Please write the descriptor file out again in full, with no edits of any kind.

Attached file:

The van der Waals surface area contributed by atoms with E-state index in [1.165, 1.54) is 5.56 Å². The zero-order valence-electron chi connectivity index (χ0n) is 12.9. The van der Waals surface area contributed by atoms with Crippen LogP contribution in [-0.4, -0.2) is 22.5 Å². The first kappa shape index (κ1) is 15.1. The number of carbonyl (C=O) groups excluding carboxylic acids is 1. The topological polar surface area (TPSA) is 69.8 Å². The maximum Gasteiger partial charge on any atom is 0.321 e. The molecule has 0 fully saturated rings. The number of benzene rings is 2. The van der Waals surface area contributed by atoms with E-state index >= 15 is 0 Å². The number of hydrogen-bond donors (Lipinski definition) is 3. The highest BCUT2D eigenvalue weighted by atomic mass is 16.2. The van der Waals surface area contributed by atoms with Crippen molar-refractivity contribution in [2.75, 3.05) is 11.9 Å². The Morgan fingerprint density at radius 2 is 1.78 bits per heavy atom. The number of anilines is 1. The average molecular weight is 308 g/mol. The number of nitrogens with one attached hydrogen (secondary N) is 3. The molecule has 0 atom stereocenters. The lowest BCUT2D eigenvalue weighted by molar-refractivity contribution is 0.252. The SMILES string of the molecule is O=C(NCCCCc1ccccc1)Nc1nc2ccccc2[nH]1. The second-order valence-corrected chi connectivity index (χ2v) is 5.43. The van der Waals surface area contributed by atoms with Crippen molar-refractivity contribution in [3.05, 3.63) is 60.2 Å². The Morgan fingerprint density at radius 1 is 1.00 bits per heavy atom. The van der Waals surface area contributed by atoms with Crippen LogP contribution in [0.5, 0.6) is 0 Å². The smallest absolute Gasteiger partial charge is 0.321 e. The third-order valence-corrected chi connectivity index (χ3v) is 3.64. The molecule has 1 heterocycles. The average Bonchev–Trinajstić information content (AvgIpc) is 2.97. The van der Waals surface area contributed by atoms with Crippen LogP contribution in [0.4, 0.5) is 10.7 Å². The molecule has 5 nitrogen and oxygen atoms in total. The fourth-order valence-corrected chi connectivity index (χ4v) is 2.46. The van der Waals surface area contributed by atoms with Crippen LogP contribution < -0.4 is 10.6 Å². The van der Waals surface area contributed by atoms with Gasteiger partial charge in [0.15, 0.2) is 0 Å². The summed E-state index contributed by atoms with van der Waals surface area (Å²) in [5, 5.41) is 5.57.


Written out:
The van der Waals surface area contributed by atoms with E-state index in [1.165, 1.54) is 5.56 Å². The zero-order valence-electron chi connectivity index (χ0n) is 12.9. The van der Waals surface area contributed by atoms with Crippen LogP contribution in [-0.4, -0.2) is 22.5 Å². The first kappa shape index (κ1) is 15.1. The number of carbonyl (C=O) groups excluding carboxylic acids is 1. The topological polar surface area (TPSA) is 69.8 Å². The maximum Gasteiger partial charge on any atom is 0.321 e. The molecule has 0 fully saturated rings. The number of benzene rings is 2. The van der Waals surface area contributed by atoms with E-state index >= 15 is 0 Å². The number of hydrogen-bond donors (Lipinski definition) is 3. The highest BCUT2D eigenvalue weighted by atomic mass is 16.2. The van der Waals surface area contributed by atoms with Crippen molar-refractivity contribution in [2.75, 3.05) is 11.9 Å². The Morgan fingerprint density at radius 2 is 1.78 bits per heavy atom. The number of anilines is 1. The average molecular weight is 308 g/mol. The number of nitrogens with one attached hydrogen (secondary N) is 3. The molecule has 0 atom stereocenters. The lowest BCUT2D eigenvalue weighted by molar-refractivity contribution is 0.252. The SMILES string of the molecule is O=C(NCCCCc1ccccc1)Nc1nc2ccccc2[nH]1. The second-order valence-corrected chi connectivity index (χ2v) is 5.43. The van der Waals surface area contributed by atoms with Crippen molar-refractivity contribution in [3.05, 3.63) is 60.2 Å². The Morgan fingerprint density at radius 1 is 1.00 bits per heavy atom. The van der Waals surface area contributed by atoms with Crippen LogP contribution in [0.5, 0.6) is 0 Å². The smallest absolute Gasteiger partial charge is 0.321 e. The third-order valence-corrected chi connectivity index (χ3v) is 3.64. The molecule has 1 heterocycles. The average Bonchev–Trinajstić information content (AvgIpc) is 2.97. The van der Waals surface area contributed by atoms with Crippen LogP contribution in [0.4, 0.5) is 10.7 Å². The molecule has 5 nitrogen and oxygen atoms in total. The fourth-order valence-corrected chi connectivity index (χ4v) is 2.46. The van der Waals surface area contributed by atoms with Crippen LogP contribution < -0.4 is 10.6 Å². The van der Waals surface area contributed by atoms with Gasteiger partial charge in [0.15, 0.2) is 0 Å². The summed E-state index contributed by atoms with van der Waals surface area (Å²) in [5, 5.41) is 5.57.